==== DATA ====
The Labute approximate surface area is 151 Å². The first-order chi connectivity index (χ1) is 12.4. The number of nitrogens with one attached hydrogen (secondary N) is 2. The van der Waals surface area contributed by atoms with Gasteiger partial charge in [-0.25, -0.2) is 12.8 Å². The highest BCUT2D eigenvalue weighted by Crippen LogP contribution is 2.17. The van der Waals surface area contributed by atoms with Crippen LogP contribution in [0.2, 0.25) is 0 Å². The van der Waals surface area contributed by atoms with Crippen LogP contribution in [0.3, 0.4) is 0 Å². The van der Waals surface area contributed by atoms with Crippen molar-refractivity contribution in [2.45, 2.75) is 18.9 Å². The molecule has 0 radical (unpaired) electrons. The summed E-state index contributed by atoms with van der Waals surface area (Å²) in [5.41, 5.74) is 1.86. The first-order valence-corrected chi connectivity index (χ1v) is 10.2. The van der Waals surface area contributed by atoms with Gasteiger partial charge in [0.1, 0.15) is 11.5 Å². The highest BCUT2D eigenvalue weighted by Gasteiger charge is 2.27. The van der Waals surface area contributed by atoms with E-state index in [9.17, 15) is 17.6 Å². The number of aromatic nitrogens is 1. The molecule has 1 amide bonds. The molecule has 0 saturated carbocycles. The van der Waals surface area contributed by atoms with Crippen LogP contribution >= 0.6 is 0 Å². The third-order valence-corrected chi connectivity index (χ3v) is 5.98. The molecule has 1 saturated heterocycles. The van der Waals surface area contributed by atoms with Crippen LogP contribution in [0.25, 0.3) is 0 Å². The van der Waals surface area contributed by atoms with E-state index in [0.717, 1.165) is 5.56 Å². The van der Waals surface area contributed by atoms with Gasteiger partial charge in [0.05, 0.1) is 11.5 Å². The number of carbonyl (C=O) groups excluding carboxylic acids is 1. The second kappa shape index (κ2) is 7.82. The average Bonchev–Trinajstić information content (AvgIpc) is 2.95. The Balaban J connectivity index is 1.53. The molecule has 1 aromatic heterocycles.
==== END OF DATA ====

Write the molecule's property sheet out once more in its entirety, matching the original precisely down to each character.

The Labute approximate surface area is 151 Å². The first-order chi connectivity index (χ1) is 12.4. The number of nitrogens with one attached hydrogen (secondary N) is 2. The van der Waals surface area contributed by atoms with Gasteiger partial charge in [-0.25, -0.2) is 12.8 Å². The highest BCUT2D eigenvalue weighted by Crippen LogP contribution is 2.17. The van der Waals surface area contributed by atoms with Crippen LogP contribution in [0.2, 0.25) is 0 Å². The van der Waals surface area contributed by atoms with Crippen LogP contribution in [0.3, 0.4) is 0 Å². The van der Waals surface area contributed by atoms with Crippen molar-refractivity contribution in [2.45, 2.75) is 18.9 Å². The molecule has 0 radical (unpaired) electrons. The summed E-state index contributed by atoms with van der Waals surface area (Å²) in [5.41, 5.74) is 1.86. The first-order valence-corrected chi connectivity index (χ1v) is 10.2. The van der Waals surface area contributed by atoms with Gasteiger partial charge in [0.1, 0.15) is 11.5 Å². The highest BCUT2D eigenvalue weighted by Gasteiger charge is 2.27. The van der Waals surface area contributed by atoms with E-state index in [9.17, 15) is 17.6 Å². The number of aromatic nitrogens is 1. The molecule has 1 amide bonds. The molecule has 0 saturated carbocycles. The van der Waals surface area contributed by atoms with Crippen LogP contribution >= 0.6 is 0 Å². The third-order valence-corrected chi connectivity index (χ3v) is 5.98. The molecule has 1 saturated heterocycles. The van der Waals surface area contributed by atoms with Crippen LogP contribution in [0.25, 0.3) is 0 Å². The van der Waals surface area contributed by atoms with E-state index in [0.717, 1.165) is 5.56 Å². The van der Waals surface area contributed by atoms with Gasteiger partial charge in [0.05, 0.1) is 11.5 Å². The number of carbonyl (C=O) groups excluding carboxylic acids is 1. The second kappa shape index (κ2) is 7.82. The average Bonchev–Trinajstić information content (AvgIpc) is 2.95. The Balaban J connectivity index is 1.53. The molecule has 1 aromatic heterocycles.